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James Avery, the Texas-based jewelry company headquartered in Kerrville, has announced plans to open a second headquarters4 in Cedar Park. No details have been given yet on the square footage of the planned headquarters, but at an estimated 100 new employees and $13 million investment, the new development will at least push James Avery closer to the 150,000-sf cutoff for a “large company” in Austin when combined with its existing 16,000 sf of office space at Tower of the Hills.5

Another potential expansion at the top of everyone’s mind is WeWork’s. The company acquired Waller Park Place at the end of 2018, which holds the potential for roughly 3 million sf of development depending on what type of project is pursued.6 The site is in a prime location for development, but no news has surfaced yet of whether WeWork has decided to build its own office tower or pursue some other venture. There have also been discussions that WeWork has been considering a development at an alternative site prior to pursuing Waller Park Place, so only time will tell how much higher on the list of large companies in Austin WeWork will find itself.

WeWork Domain (Scott Mason)

Pictured: WeWork’s Domain office. The company recently acquired Waller Park Place, which holds the potential for roughly 3 million sf of development. This could launch WeWork higher on the list of large companies in Austin. (Photo by Scott Mason Photography)

Zoho, a software company based in California that is currently occupying 13,686 sf of office space in Austin, is planning to open a 100,000-sf office in southeast Austin in the coming years.7 The company plans to add as many as 500 new jobs to its Austin team as a part of this expansion, and at 375 acres, the site should also offer room for future expansions.

It’s hard to say exactly how many jobs will be created as a result of these coming expansions, but in Austin’s current job market we can be certain that those jobs will be filled quickly.

As of March 2019, Austin’s unemployment rate was a mere 2.7%, compared to 3.8% Texas-wide8, and although California Governor Gavin Newsom hopes companies and employees will “start focusing on [the progress California is making] and not just that 13.3% damn tax rate,” it would not be a surprise to see California license plates filling the parking lots at these new offices.9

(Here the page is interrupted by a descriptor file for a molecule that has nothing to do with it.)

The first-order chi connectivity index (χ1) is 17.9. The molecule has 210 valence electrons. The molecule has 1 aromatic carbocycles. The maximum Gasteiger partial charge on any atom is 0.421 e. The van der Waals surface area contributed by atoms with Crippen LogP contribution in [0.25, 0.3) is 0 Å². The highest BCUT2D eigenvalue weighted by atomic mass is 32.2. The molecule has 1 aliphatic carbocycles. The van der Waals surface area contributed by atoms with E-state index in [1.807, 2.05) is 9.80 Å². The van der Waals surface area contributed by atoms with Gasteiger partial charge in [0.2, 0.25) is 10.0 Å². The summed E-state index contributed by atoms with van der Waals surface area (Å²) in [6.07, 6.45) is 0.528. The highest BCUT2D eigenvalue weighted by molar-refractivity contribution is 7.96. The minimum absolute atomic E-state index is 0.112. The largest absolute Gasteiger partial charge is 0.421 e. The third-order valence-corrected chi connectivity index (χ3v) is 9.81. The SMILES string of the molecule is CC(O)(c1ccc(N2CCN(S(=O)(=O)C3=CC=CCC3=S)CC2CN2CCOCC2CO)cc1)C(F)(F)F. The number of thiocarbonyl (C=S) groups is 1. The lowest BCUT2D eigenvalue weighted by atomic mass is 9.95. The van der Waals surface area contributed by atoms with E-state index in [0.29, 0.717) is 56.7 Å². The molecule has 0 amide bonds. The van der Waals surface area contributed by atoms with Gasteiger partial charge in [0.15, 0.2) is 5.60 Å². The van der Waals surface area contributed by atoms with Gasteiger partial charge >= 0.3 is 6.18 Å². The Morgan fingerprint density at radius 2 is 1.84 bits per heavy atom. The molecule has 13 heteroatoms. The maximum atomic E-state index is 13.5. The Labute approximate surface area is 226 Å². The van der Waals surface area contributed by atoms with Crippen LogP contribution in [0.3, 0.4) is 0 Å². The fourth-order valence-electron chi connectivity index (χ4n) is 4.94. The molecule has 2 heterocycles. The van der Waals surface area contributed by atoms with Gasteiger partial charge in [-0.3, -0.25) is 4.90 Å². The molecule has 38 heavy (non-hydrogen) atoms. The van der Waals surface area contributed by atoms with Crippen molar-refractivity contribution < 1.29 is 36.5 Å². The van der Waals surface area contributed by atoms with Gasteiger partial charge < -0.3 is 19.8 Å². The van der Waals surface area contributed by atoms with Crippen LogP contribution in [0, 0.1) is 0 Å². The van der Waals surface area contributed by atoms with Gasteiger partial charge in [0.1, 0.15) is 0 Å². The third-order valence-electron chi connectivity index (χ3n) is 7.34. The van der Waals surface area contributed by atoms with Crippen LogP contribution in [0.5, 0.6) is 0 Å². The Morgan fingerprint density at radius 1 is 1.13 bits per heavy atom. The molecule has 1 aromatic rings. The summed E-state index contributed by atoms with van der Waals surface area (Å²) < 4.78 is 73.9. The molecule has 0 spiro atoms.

Conclusion

The numbers presented in this study make it clear that Austin has a sizeable (and growing) collection of large tenants occupying space throughout the city. Spread across a number of industries, these tenants, whether publicly owned, private or government entities, give interesting insight into the makeup of the Austin office market today.

In our fast-paced, quickly evolving market it is hard to say what the results of a similar study would reveal ten years from now, but what we do know is that, for the time being, Austinites should not be surprised to see the names of some of the largest companies in the nation posted on the exterior of our office buildings.

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1Source: Austin Chamber of Commerce – Major Employers 2008

2Source: Austin Business Journal – $1B Apple Campus Coming to North Austin

3Source: Apple Press Release 12/13/2018

4Source: Austin American-Statesman – Hill Country jeweler James Avery plans $13 million second HQ in Cedar Park

5Source: CoStar

6Source: Austin Business Journal – Rolling in fresh $2B from SoftBank, WeWork buys chunk of downtown Austin

7Source: Austin American-Statesman – Software maker Zoho moving HQ to Austin, adding hundreds of jobs

8Source: Bureau of Labor Statistics

9Source: Austin Business Journal – As companies flock from California to Texas, Golden State governor punches back


Kirk Silas | AQUILA Commercial

Kirk Silas

Kirk is the mastermind behind AQUILA's wealth of market intel. He continuously delves into data and crunches the numbers to provide our team and our clients with the latest market insights and most in-depth analysis.